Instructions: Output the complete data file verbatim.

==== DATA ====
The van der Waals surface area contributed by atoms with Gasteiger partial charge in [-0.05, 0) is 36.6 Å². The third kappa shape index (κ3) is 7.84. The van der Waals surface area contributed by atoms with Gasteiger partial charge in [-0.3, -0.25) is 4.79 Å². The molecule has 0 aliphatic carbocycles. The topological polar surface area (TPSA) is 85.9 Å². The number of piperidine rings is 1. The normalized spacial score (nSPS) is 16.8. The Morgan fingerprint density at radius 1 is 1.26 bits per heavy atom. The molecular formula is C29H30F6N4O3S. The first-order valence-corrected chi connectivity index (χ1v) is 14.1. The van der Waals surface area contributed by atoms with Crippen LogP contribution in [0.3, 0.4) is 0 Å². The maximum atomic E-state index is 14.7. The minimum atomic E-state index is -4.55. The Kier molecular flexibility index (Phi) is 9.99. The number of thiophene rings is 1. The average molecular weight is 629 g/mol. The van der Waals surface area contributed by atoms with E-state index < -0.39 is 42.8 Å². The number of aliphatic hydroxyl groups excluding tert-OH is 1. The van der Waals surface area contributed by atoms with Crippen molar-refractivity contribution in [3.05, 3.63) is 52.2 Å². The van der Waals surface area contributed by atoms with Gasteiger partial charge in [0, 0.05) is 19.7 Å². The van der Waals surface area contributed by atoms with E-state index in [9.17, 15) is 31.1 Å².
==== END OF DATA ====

The van der Waals surface area contributed by atoms with Gasteiger partial charge in [-0.05, 0) is 36.6 Å². The third kappa shape index (κ3) is 7.84. The van der Waals surface area contributed by atoms with Gasteiger partial charge in [-0.3, -0.25) is 4.79 Å². The molecule has 0 aliphatic carbocycles. The topological polar surface area (TPSA) is 85.9 Å². The number of piperidine rings is 1. The normalized spacial score (nSPS) is 16.8. The Morgan fingerprint density at radius 1 is 1.26 bits per heavy atom. The molecular formula is C29H30F6N4O3S. The first-order valence-corrected chi connectivity index (χ1v) is 14.1. The van der Waals surface area contributed by atoms with Crippen LogP contribution in [0.3, 0.4) is 0 Å². The maximum atomic E-state index is 14.7. The minimum atomic E-state index is -4.55. The Kier molecular flexibility index (Phi) is 9.99. The number of thiophene rings is 1. The average molecular weight is 629 g/mol. The van der Waals surface area contributed by atoms with E-state index < -0.39 is 42.8 Å². The number of aliphatic hydroxyl groups excluding tert-OH is 1. The van der Waals surface area contributed by atoms with Crippen molar-refractivity contribution in [3.05, 3.63) is 52.2 Å². The van der Waals surface area contributed by atoms with Gasteiger partial charge in [0, 0.05) is 19.7 Å². The van der Waals surface area contributed by atoms with E-state index in [9.17, 15) is 31.1 Å².